The increase in international prices during the past couple of years was due to low food production and high demand owing to covid-19 and supply chain disruption.
He said, in Pakistan, food inflation in July 2020 was 15.1 percent (Urban), 17.8 percent (Rural) now reduced to 10.2 percent (urban), and rural 9.1 (rural), showing around 5 percent decline in urban inflation and 7 percent in rural.
The minister, however, was of the view that Pakistan was linked to the international market as it had to import, wheat, sugar, pulses, ghee, hence, the prices impact the local market.
He said that there was a need to enhance production, which he said was the strategy of the government as it had already earmarked a hefty amount for this purpose. In addition, he added, the government would make a scientific engineering process to analyze profits in the supply chain and squeeze the role of middlemen administratively.
In addition, he said, the government was also building strategic reserves to flood markets at times of need. In the medium and long term, the government would build commodity warehouses, cold-storages so that farmers and purchasers are linked directly without involving middlemen.
The minister said that the government also intended to provide targeted cash subsidies to around 40 percent of the poor population to buy essential items, adding that the subsidies would be provided for purchasing flour, sugar, and pulses, and data of Ehsaas would be utilized for this purpose to target deserving population.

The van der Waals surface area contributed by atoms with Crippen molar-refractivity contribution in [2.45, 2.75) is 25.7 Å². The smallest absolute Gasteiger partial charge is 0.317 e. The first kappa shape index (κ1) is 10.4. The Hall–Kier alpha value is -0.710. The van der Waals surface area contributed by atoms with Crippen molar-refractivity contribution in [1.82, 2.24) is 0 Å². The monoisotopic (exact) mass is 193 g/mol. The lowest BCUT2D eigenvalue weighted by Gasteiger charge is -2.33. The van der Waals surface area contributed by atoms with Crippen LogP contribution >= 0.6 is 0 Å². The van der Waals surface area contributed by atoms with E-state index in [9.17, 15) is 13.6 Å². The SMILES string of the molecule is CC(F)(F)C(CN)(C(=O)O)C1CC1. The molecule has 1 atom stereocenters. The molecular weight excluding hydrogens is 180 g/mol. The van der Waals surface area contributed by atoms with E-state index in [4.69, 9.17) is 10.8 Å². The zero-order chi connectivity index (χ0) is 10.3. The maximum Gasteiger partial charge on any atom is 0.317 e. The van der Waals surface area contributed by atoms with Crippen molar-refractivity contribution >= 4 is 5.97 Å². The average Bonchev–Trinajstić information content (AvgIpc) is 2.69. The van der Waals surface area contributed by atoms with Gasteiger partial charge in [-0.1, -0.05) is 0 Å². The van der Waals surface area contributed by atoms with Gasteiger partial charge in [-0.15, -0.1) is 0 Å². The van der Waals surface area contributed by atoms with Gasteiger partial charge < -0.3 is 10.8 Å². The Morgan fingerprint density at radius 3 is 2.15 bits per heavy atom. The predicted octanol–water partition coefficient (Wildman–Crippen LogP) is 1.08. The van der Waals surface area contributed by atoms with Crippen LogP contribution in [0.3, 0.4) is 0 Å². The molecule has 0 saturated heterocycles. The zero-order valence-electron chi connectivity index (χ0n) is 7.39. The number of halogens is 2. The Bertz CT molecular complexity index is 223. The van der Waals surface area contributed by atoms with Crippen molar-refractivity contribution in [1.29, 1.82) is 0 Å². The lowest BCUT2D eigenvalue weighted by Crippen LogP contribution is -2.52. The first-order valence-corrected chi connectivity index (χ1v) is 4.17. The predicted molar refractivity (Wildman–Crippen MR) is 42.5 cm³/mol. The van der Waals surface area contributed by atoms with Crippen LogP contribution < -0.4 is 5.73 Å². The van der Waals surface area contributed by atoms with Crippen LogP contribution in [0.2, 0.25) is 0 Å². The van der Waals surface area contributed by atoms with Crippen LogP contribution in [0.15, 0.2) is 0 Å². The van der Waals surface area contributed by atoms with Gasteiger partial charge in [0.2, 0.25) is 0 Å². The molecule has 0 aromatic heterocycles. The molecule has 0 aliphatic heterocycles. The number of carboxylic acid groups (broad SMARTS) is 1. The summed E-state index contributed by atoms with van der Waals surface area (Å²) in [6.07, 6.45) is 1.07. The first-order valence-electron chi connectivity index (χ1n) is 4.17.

He said that the government also intended to increase income and affordability of people to buy commodities, adding that the growth strategy introduced by the government was bearing fruit, adding that according to some observers, the economy was growing by around 6 percent.
He said that Kamyab Pakistan Programme would also be launched this month with a bottom approach to help low-income people. He also termed the Sehat Card as a big initiative of PTI.
The minister while talking about State Owned Entities (SOEs) said these were earning a net profit of around 204 billion which declined to a net loss of Rs286 loss in 2018. In 2019, the first year of the PTI government, the loss was reduced to Rs143 billion.
The minister said that around ten top loss-making enterprises account for 89 percent of the aggregate losses and therefore attention was focused on these SoEs including PIA, Pakistan Railways, Pakistan Steel Mills, Discos, and ZTBL.
He said that a board was being established in Privatization Commission to turn around these 10 SOEs. The board would be independent having world-class professionals to stabilize these entities.
Speaking on the occasion, Special Assistant to Prime Minister on Food Security, Jamshed Cheema said that government would provide cash subsidies to low-income people to buy essential food products.
He said that the government would also launch a program to help maintain prices and quality of milk in the country.
He said that the government wanted to shift agriculture towards promising crops keeping in view the growing population and increasing demand for food. TF Report